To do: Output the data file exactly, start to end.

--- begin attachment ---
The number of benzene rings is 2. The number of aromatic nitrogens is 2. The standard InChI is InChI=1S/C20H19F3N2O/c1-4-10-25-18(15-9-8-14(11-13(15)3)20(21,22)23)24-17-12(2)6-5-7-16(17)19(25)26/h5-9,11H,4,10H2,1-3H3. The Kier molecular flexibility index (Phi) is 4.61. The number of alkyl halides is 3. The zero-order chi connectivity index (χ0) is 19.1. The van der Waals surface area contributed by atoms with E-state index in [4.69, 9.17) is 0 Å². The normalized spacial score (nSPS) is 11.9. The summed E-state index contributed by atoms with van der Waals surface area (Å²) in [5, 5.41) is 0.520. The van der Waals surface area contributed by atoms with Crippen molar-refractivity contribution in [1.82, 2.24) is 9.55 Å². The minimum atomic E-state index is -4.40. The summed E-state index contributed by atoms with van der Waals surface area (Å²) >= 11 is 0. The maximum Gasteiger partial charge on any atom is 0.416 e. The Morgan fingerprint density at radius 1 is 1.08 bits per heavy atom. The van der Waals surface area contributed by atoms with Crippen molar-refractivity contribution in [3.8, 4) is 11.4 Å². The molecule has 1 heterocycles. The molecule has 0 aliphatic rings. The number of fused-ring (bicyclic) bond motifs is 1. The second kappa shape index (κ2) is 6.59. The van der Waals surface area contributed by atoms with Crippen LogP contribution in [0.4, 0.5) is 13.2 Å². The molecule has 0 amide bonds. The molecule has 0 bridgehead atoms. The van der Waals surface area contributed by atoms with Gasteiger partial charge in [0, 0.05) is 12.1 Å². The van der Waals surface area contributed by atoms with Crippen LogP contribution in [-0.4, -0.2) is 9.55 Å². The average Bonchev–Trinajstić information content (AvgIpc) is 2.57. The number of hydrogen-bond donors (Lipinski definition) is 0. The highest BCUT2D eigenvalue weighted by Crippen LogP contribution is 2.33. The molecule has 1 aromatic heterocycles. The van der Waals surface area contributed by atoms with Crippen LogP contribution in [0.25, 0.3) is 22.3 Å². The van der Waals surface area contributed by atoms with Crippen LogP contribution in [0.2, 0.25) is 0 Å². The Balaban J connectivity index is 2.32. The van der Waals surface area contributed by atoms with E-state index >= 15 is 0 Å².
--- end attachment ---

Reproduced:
The number of benzene rings is 2. The number of aromatic nitrogens is 2. The standard InChI is InChI=1S/C20H19F3N2O/c1-4-10-25-18(15-9-8-14(11-13(15)3)20(21,22)23)24-17-12(2)6-5-7-16(17)19(25)26/h5-9,11H,4,10H2,1-3H3. The Kier molecular flexibility index (Phi) is 4.61. The number of alkyl halides is 3. The zero-order chi connectivity index (χ0) is 19.1. The van der Waals surface area contributed by atoms with E-state index in [4.69, 9.17) is 0 Å². The normalized spacial score (nSPS) is 11.9. The summed E-state index contributed by atoms with van der Waals surface area (Å²) in [5, 5.41) is 0.520. The van der Waals surface area contributed by atoms with Crippen molar-refractivity contribution in [1.82, 2.24) is 9.55 Å². The minimum atomic E-state index is -4.40. The summed E-state index contributed by atoms with van der Waals surface area (Å²) >= 11 is 0. The maximum Gasteiger partial charge on any atom is 0.416 e. The Morgan fingerprint density at radius 1 is 1.08 bits per heavy atom. The van der Waals surface area contributed by atoms with Crippen molar-refractivity contribution in [3.8, 4) is 11.4 Å². The molecule has 1 heterocycles. The molecule has 0 aliphatic rings. The number of fused-ring (bicyclic) bond motifs is 1. The second kappa shape index (κ2) is 6.59. The van der Waals surface area contributed by atoms with Crippen LogP contribution in [0.4, 0.5) is 13.2 Å². The molecule has 0 amide bonds. The molecule has 0 bridgehead atoms. The van der Waals surface area contributed by atoms with Gasteiger partial charge in [0, 0.05) is 12.1 Å². The van der Waals surface area contributed by atoms with Crippen LogP contribution in [-0.4, -0.2) is 9.55 Å². The average Bonchev–Trinajstić information content (AvgIpc) is 2.57. The number of hydrogen-bond donors (Lipinski definition) is 0. The highest BCUT2D eigenvalue weighted by Crippen LogP contribution is 2.33. The molecule has 1 aromatic heterocycles. The van der Waals surface area contributed by atoms with Crippen LogP contribution in [0.25, 0.3) is 22.3 Å². The van der Waals surface area contributed by atoms with Crippen LogP contribution in [0.2, 0.25) is 0 Å². The Balaban J connectivity index is 2.32. The van der Waals surface area contributed by atoms with E-state index >= 15 is 0 Å².